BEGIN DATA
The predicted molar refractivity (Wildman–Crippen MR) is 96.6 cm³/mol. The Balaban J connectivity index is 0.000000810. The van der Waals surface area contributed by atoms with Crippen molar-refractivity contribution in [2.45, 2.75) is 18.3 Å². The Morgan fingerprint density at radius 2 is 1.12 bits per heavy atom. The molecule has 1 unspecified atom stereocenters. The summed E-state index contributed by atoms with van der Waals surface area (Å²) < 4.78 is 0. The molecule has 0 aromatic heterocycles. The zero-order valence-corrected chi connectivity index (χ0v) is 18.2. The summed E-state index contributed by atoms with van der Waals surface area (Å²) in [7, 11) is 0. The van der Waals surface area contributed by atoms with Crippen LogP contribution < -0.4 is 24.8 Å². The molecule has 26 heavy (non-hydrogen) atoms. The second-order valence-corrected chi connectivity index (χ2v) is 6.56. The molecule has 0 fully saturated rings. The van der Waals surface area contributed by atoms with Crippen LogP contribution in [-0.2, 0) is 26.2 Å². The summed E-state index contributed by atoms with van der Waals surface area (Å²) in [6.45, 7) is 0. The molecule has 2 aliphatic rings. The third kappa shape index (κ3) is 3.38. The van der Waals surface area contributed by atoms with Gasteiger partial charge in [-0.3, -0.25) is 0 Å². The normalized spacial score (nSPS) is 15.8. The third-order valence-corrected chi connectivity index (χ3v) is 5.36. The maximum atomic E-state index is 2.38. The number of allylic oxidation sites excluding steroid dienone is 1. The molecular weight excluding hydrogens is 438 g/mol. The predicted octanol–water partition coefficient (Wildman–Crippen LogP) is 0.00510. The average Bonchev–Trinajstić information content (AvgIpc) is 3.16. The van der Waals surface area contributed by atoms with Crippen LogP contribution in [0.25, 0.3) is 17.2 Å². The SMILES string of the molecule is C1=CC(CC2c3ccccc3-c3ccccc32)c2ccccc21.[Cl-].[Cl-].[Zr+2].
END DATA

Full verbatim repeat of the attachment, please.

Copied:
The predicted molar refractivity (Wildman–Crippen MR) is 96.6 cm³/mol. The Balaban J connectivity index is 0.000000810. The van der Waals surface area contributed by atoms with Crippen molar-refractivity contribution in [2.45, 2.75) is 18.3 Å². The Morgan fingerprint density at radius 2 is 1.12 bits per heavy atom. The molecule has 1 unspecified atom stereocenters. The summed E-state index contributed by atoms with van der Waals surface area (Å²) < 4.78 is 0. The molecule has 0 aromatic heterocycles. The zero-order valence-corrected chi connectivity index (χ0v) is 18.2. The summed E-state index contributed by atoms with van der Waals surface area (Å²) in [7, 11) is 0. The van der Waals surface area contributed by atoms with Crippen LogP contribution < -0.4 is 24.8 Å². The molecule has 26 heavy (non-hydrogen) atoms. The second-order valence-corrected chi connectivity index (χ2v) is 6.56. The molecule has 0 fully saturated rings. The van der Waals surface area contributed by atoms with Crippen LogP contribution in [-0.2, 0) is 26.2 Å². The summed E-state index contributed by atoms with van der Waals surface area (Å²) in [6.45, 7) is 0. The molecule has 2 aliphatic rings. The third kappa shape index (κ3) is 3.38. The van der Waals surface area contributed by atoms with Gasteiger partial charge in [-0.3, -0.25) is 0 Å². The normalized spacial score (nSPS) is 15.8. The third-order valence-corrected chi connectivity index (χ3v) is 5.36. The maximum atomic E-state index is 2.38. The number of allylic oxidation sites excluding steroid dienone is 1. The molecular weight excluding hydrogens is 438 g/mol. The predicted octanol–water partition coefficient (Wildman–Crippen LogP) is 0.00510. The average Bonchev–Trinajstić information content (AvgIpc) is 3.16. The van der Waals surface area contributed by atoms with Crippen LogP contribution in [0.25, 0.3) is 17.2 Å². The SMILES string of the molecule is C1=CC(CC2c3ccccc3-c3ccccc32)c2ccccc21.[Cl-].[Cl-].[Zr+2].